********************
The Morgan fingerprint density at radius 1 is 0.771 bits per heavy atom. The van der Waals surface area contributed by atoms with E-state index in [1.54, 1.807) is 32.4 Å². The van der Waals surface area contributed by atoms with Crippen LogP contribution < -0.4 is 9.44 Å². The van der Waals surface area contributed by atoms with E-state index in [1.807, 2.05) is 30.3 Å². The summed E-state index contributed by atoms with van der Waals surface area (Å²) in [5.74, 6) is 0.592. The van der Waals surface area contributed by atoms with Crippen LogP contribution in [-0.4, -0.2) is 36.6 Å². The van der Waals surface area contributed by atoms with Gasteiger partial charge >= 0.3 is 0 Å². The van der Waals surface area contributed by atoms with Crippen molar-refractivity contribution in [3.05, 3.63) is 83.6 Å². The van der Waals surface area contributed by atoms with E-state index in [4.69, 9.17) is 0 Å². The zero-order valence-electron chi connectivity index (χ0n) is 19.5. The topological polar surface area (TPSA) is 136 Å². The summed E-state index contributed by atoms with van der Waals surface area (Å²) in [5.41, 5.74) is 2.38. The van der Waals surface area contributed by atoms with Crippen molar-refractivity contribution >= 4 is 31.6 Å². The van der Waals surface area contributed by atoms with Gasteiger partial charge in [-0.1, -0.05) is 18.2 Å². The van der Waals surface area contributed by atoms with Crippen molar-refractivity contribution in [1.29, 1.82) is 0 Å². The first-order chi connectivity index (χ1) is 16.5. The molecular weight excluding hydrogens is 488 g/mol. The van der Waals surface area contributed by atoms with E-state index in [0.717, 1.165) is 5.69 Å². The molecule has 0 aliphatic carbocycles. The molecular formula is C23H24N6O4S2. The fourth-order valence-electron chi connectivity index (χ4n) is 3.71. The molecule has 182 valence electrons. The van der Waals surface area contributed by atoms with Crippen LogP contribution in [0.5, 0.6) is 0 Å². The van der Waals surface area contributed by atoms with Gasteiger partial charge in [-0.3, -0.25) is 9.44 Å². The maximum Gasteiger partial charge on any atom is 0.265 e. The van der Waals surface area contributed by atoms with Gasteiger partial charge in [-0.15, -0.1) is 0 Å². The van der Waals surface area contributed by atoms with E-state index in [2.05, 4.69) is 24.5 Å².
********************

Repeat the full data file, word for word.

The Morgan fingerprint density at radius 1 is 0.771 bits per heavy atom. The van der Waals surface area contributed by atoms with E-state index in [1.54, 1.807) is 32.4 Å². The van der Waals surface area contributed by atoms with Crippen LogP contribution < -0.4 is 9.44 Å². The van der Waals surface area contributed by atoms with E-state index in [1.807, 2.05) is 30.3 Å². The summed E-state index contributed by atoms with van der Waals surface area (Å²) in [5.74, 6) is 0.592. The van der Waals surface area contributed by atoms with Crippen LogP contribution in [-0.4, -0.2) is 36.6 Å². The van der Waals surface area contributed by atoms with Gasteiger partial charge >= 0.3 is 0 Å². The van der Waals surface area contributed by atoms with Crippen molar-refractivity contribution in [3.05, 3.63) is 83.6 Å². The van der Waals surface area contributed by atoms with E-state index in [4.69, 9.17) is 0 Å². The zero-order valence-electron chi connectivity index (χ0n) is 19.5. The topological polar surface area (TPSA) is 136 Å². The summed E-state index contributed by atoms with van der Waals surface area (Å²) in [5.41, 5.74) is 2.38. The van der Waals surface area contributed by atoms with Crippen molar-refractivity contribution >= 4 is 31.6 Å². The van der Waals surface area contributed by atoms with Gasteiger partial charge in [-0.1, -0.05) is 18.2 Å². The van der Waals surface area contributed by atoms with Crippen molar-refractivity contribution in [1.29, 1.82) is 0 Å². The first-order chi connectivity index (χ1) is 16.5. The molecular weight excluding hydrogens is 488 g/mol. The van der Waals surface area contributed by atoms with E-state index in [0.717, 1.165) is 5.69 Å². The molecule has 0 aliphatic carbocycles. The molecular formula is C23H24N6O4S2. The fourth-order valence-electron chi connectivity index (χ4n) is 3.71. The molecule has 182 valence electrons. The van der Waals surface area contributed by atoms with Crippen LogP contribution in [0.5, 0.6) is 0 Å². The van der Waals surface area contributed by atoms with Gasteiger partial charge in [-0.3, -0.25) is 9.44 Å². The maximum Gasteiger partial charge on any atom is 0.265 e. The van der Waals surface area contributed by atoms with Gasteiger partial charge in [-0.15, -0.1) is 0 Å². The van der Waals surface area contributed by atoms with E-state index in [2.05, 4.69) is 24.5 Å².